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Bridge collision

Rescuers search water for survivors after ship collides with Baltimore bridge

Rescuers search water for survivors after ship collides with Baltimore bridge
The Francis Scott Key Bridge rests partially collapsed after a container ship ran into it in Baltimore, Maryland, USA, 26 March 2024. The Maryland Department of Transportation confirmed on 26 March that the Francis Scott Key Bridge collapsed due to a ship strike. A 'mass casualty, multi-agency rescue' was underway, according to Kevin Cartwright from the Baltimore City Fire Department. A diving team was trying to locate at least seven people believed to be in the Patapsco River, Cartwright added. EPA-EFE/JIM LO SCALZO

BALTIMORE, March 26 (Reuters) - A major bridge collapsed in the U.S. port of Baltimore in the early hours of Tuesday after being struck by a container ship, plunging cars and as many as 20 people into the river below.

Rescuers were searching for survivors in the Patapsco River after huge spans of the 1.6-mile (2.57 km) Francis Scott Key Bridge crumpled into the water.

As many as 20 people could be in the river along with “numerous vehicles, and possibly a tractor-trailer or a vehicle as large as a tractor-trailer, (that) went into the river,” Kevin Cartwright, the spokesperson for Baltimore City Fire Department, told Reuters.

“This is a mass-casualty, multi-agency event,” he said. “This operation is going to extend for many days.”

A live video posted on YouTube showed the ship ploughing into the bridge in darkness. The headlights of vehicles could be seen on the bridge as it crashed down into the water and the ship caught fire. Reuters could not immediately verify the videos.

Maryland Governor Wes Moore declared a state of emergency. He said in a statement the state was “working with an interagency team to quickly deploy federal resources from the Biden Administration.” The FBI in Baltimore said on X its personnel were “on scene”.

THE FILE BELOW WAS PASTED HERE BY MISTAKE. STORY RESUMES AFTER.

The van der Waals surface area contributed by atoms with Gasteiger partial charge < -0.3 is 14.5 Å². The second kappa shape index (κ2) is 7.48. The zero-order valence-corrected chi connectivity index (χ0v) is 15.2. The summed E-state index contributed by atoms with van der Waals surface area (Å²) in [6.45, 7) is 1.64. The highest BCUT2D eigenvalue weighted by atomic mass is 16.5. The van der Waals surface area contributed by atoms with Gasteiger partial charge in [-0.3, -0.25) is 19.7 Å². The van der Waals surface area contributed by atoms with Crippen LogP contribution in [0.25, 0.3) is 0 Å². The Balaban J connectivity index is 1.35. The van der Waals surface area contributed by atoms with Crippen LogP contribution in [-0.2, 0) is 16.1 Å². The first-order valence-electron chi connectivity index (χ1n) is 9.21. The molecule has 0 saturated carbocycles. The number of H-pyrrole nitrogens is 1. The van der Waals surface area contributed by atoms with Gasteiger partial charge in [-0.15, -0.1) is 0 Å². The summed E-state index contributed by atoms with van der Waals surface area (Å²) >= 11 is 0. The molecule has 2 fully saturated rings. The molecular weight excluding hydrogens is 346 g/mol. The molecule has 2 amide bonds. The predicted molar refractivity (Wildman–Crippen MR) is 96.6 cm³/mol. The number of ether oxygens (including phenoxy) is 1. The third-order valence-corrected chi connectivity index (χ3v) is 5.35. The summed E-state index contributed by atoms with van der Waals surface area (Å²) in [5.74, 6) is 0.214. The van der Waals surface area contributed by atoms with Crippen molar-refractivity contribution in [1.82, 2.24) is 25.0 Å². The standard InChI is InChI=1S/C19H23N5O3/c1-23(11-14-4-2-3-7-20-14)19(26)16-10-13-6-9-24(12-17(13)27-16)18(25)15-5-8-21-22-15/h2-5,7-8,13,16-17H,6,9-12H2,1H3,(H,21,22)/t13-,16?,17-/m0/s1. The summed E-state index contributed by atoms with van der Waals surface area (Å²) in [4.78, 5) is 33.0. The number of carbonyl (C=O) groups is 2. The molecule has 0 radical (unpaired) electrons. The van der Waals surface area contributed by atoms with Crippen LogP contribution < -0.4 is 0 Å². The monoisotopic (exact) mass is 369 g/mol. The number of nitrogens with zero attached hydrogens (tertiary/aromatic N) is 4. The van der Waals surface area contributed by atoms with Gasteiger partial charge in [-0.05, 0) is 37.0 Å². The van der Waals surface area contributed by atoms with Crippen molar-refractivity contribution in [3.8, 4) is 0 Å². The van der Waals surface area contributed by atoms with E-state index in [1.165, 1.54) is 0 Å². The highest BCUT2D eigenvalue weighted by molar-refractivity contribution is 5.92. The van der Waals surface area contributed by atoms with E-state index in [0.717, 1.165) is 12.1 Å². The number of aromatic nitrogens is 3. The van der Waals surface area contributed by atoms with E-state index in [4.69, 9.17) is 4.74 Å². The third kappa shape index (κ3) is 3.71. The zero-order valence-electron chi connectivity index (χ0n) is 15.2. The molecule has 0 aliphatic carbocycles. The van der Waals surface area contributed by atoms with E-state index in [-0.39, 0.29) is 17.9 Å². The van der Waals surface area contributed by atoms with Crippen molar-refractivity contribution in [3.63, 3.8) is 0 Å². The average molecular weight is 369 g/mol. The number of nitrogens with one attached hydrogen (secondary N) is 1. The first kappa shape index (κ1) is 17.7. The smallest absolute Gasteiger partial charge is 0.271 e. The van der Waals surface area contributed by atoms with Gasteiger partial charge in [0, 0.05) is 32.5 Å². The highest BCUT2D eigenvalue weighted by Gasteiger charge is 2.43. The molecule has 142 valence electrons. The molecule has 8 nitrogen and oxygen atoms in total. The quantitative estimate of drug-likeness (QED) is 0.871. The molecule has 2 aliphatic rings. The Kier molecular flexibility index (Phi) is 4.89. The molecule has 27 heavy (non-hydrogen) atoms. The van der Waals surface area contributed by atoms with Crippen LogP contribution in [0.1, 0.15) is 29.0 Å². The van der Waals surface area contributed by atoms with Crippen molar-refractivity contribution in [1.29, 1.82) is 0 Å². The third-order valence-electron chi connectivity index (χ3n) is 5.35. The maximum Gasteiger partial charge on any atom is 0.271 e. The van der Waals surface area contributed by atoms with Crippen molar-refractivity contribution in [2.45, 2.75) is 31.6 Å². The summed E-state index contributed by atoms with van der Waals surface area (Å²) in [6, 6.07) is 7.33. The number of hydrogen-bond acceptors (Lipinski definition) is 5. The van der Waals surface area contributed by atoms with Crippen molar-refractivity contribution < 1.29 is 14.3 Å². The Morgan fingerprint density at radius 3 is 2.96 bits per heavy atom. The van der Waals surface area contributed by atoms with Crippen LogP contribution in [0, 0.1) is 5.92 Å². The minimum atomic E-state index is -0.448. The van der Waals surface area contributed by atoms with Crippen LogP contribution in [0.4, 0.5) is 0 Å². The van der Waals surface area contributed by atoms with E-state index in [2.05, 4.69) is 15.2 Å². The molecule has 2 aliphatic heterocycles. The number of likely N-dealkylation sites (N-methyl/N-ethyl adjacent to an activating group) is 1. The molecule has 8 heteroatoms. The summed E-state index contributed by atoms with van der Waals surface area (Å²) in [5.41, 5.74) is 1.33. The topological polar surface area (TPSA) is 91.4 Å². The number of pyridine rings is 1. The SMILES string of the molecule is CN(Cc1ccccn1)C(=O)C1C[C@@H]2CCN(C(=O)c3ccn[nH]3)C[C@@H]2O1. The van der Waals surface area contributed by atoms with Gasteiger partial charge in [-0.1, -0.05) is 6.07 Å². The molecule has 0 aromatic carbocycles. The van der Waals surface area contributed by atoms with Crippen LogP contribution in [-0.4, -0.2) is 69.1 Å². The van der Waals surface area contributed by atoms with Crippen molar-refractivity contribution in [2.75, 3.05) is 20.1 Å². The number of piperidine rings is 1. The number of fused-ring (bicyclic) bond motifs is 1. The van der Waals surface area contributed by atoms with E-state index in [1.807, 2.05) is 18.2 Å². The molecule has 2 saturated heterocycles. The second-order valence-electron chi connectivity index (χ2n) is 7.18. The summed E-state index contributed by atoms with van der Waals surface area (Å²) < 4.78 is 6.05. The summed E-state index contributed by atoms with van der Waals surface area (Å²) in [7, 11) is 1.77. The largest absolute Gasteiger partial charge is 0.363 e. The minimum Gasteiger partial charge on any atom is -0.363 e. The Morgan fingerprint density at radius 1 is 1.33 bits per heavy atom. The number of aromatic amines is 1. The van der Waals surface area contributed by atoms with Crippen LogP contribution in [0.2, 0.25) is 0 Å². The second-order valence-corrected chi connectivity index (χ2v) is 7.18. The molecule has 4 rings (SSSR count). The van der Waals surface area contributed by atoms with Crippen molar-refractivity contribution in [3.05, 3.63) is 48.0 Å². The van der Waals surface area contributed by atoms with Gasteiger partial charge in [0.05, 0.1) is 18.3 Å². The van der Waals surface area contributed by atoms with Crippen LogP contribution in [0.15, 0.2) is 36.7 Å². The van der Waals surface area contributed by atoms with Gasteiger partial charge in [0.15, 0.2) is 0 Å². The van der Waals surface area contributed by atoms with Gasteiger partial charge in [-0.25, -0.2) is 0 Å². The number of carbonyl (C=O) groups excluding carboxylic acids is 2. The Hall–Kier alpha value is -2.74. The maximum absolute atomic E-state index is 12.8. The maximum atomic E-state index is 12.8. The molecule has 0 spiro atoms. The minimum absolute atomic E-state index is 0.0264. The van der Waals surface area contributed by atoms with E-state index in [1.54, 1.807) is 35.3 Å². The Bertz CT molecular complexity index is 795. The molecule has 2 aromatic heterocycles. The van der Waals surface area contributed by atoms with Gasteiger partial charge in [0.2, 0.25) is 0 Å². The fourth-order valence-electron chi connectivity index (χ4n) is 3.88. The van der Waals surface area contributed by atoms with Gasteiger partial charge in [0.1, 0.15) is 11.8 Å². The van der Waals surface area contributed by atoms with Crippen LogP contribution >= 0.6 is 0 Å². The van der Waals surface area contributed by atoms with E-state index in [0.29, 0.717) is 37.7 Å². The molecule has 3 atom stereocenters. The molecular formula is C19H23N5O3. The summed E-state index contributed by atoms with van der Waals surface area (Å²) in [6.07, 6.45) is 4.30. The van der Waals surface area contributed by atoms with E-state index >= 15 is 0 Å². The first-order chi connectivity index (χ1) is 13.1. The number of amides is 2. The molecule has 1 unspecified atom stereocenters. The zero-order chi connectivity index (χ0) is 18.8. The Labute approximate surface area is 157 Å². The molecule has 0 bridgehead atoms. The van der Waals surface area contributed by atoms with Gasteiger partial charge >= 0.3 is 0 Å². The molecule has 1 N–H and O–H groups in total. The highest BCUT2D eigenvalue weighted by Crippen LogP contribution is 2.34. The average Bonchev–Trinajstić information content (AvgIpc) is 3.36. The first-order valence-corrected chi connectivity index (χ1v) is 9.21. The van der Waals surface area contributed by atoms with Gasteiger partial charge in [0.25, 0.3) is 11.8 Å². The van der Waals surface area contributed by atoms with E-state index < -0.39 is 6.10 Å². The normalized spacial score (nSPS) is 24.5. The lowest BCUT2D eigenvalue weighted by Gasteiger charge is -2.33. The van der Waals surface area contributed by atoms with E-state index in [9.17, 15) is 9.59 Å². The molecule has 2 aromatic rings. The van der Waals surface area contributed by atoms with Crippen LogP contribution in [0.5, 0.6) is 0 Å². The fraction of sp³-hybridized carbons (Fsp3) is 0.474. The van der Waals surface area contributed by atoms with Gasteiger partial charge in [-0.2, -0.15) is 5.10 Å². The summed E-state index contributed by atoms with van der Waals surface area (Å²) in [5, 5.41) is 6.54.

Baltimore is the busiest U.S. port for car shipments, handling more than 750,000 vehicles in 2022, according to data from the Maryland Port Administration.

It was not immediately clear if any other vessels had been damaged or whether operations had halted to and from the port, shipping and insurance sources said.

“We received several 911 calls at around 1:30 am, that a vessel struck the Key Bridge in Baltimore, causing the collapse,” Cartwright said.

Baltimore police said they had been notified of the incident at 1:35 a.m. ET (535 GMT).

The ship was identified by LSEG ship tracking data as a Singapore-flagged container ship, the Dali. The registered owner of the ship is Grace Ocean Pte Ltd and the manager is Synergy Marine Group, LSEG data show.

Synergy Marine Corp said the Dali collided with one of the pillars of the bridge and that all its crew members, including the two pilots, had been accounted for and there were no reports of any injuries.

The Dali was chartered by shipping company Maersk MAERSKb.CO at the time of the incident, the Danish company said in a statement.

“We are horrified by what has happened in Baltimore, and our thoughts are with all of those affected,” Maersk said.

Reuters could not immediately reach Grace Ocean for comment.

Baltimore port’s private and public terminals handled 847,158 autos and light trucks in 2023, the most of any U.S. port. The port also handles farm and construction machinery, sugar, gypsum and coal, according to a Maryland government website.

The port handles imports and exports for major automakers including Nissan, Toyota, General Motors, Volvo, Jaguar Land Rover and the Volkswagen group – including luxury models for Audi, Lamborghini and Bentley.

More than 40 ships remained inside Baltimore port including small cargo ships, tug boats and pleasure craft, data from ship tracking and maritime analytics provider MarineTraffic showed. At least 30 other ships had signalled their destination was Baltimore, the data showed.

The port did not immediately respond to Reuters’ request for comment.

The bridge, named after Francis Scott Key, author of the Star Spangled Banner, opened in 1977.

(Reporting by Shubham Kaliam Harshita Meenaktshi, Shreya Biswas, Jyoti Narayan and Swati Verma in Bengaluru, Additional reporting by Christian Schmollinger, Arpan Daniel Varghese, Rich McKay and David Shepardson; Writing by Ros Russell; Editing by Andrew Heavens, Philippa Fletcher, Gerry Doyle and Nick Macfie)

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